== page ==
The ICC in Palestine: Reasons to Withhold Hope – By Lori Allen

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The ICC’s affirmation of jurisdiction in the occupied Palestinian territory promises a protracted process, at best.
The decision by the International Criminal Court on February 5, 2021, that affirmed the Court’s territorial jurisdiction over the occupied Palestinian territory has provoked a new round of debate, derision, as well as hope. Though its recent decision on Palestine opens the way for the Prosecutor to investigate war crimes and crimes against humanity that have taken place in the occupied Palestinian territory, the ICC is an ambiguously positioned judicial body that relies on political buy-in. The slow pace of its work in Palestine and its dubious legacy is reason to temper expectations that it may soon deliver justice.
For some, the Court’s move represents a positive step towards accountability for people involved in the century-long conflict. This decision alone prompted Palestinian Authority official Hussein al-Sheikh to declare it “a victory for rights, justice, freedom and moral values in the world.” For others, it is a dangerous imposition of multilateralism that violates national sovereignty and the normal political process of negotiations.
Whether in the case of Palestine or elsewhere, the International Criminal Court is something of a Rorschach test, letting its observers see in it their deepest fears and most hopeful fantasies, or dismiss it as a meaningless game. In March 2020 its judges decided to allow the ICC Prosecutor to investigate possible crimes in Afghanistan and related rendition sites since July 2002, then U.S. secretary of secretary of state, Mike Pompeo, derided the ICC as “an unaccountable political institution, masquerading as a legal body.” Unsurprisingly, Israel’s Netanyahu pilloried the decision affirming the court’s jurisdiction in the occupied Palestinian territory as “pure antisemitism,” an accusation he has often levelled to discount and delegitimize criticism. Other governments, including Australia’s, discounted the ICC ruling because they do not recognize the State of Palestine.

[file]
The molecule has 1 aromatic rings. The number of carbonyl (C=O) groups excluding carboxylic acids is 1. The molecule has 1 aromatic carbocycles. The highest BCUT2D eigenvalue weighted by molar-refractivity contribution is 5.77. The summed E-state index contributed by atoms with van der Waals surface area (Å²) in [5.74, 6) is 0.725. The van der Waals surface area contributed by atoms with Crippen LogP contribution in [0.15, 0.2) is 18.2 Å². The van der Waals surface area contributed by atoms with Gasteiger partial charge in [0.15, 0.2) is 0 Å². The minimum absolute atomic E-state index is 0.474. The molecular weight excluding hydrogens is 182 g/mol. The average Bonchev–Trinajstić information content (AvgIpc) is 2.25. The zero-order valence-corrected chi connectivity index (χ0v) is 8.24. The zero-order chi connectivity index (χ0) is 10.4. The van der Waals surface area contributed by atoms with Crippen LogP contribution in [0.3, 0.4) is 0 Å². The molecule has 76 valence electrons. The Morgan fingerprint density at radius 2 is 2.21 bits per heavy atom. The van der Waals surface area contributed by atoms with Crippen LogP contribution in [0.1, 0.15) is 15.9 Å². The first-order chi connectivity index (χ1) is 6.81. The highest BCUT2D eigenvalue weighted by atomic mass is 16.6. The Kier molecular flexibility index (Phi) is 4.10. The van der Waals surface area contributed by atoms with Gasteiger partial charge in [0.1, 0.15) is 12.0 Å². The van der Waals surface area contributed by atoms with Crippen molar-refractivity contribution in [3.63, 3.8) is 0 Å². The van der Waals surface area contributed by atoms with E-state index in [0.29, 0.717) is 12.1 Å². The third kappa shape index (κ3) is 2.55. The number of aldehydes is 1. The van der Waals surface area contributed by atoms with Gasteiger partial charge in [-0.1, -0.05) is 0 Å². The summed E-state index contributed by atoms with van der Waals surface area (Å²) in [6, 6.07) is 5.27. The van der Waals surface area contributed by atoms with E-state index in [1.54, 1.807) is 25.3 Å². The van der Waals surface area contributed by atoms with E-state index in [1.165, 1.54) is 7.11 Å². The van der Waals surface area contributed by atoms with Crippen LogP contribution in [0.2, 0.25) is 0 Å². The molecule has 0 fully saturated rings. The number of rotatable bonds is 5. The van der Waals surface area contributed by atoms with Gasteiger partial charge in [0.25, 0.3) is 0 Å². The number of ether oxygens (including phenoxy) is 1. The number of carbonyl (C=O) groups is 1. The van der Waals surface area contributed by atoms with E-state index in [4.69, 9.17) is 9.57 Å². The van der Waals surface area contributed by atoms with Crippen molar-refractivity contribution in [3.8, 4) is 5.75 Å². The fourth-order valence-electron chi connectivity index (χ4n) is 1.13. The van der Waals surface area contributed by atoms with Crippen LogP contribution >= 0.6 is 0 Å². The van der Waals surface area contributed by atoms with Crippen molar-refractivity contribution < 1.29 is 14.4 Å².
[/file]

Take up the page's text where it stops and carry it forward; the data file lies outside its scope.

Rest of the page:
But for many Palestinians and activists (including civil society organizations like Human Rights Watch and Amnesty International) who desire the end of Israel’s military occupation and settler colonial dispossession of Palestinian lands and rights, the ICC, like international law more generally, have been holding out carrots of hope for years. The ICC is just the latest in a string of international legal innovations that has stoked the (often cautious) optimism of Palestinians and their legal advocates.
Although Palestine was only granted membership to the ICC’s founding treaty in 2015, six years earlier a UN human rights investigation had put prosecution of Israeli officials firmly on the table. The 2009 report of the UN’s Goldstone Mission spurred increased calls for criminal punishment of Israeli violations against Palestinians. The UN Fact Finding Mission on the Gaza Conflict investigated the 2008–2009 fighting in the Gaza Strip that left some 1,400 Palestinians dead. It issued a 452-page report analyzing multiple violent incidents and concluded that “some of the actions of the Government of Israel might justify a competent court finding that crimes against humanity have been committed.” Buoying Palestinian faith in international law, that controversial report focused heavily on war crimes and fore fronted anti-impunity as a theme in its recommendations.
The Goldstone Report is unique among the series of international commissions that have investigated Palestine, headed as it was by a self-defined Zionist Jewish judge and involving regular citizens in providing testimony during public hearings. But like other international investigations of the conflict in Palestine, whether those organized by the UN or dispatched by governments, the Goldstone Mission changed nothing. The fate of this UN mission might provide lessons for those invested in the ICC’s latest pronouncement on Palestine.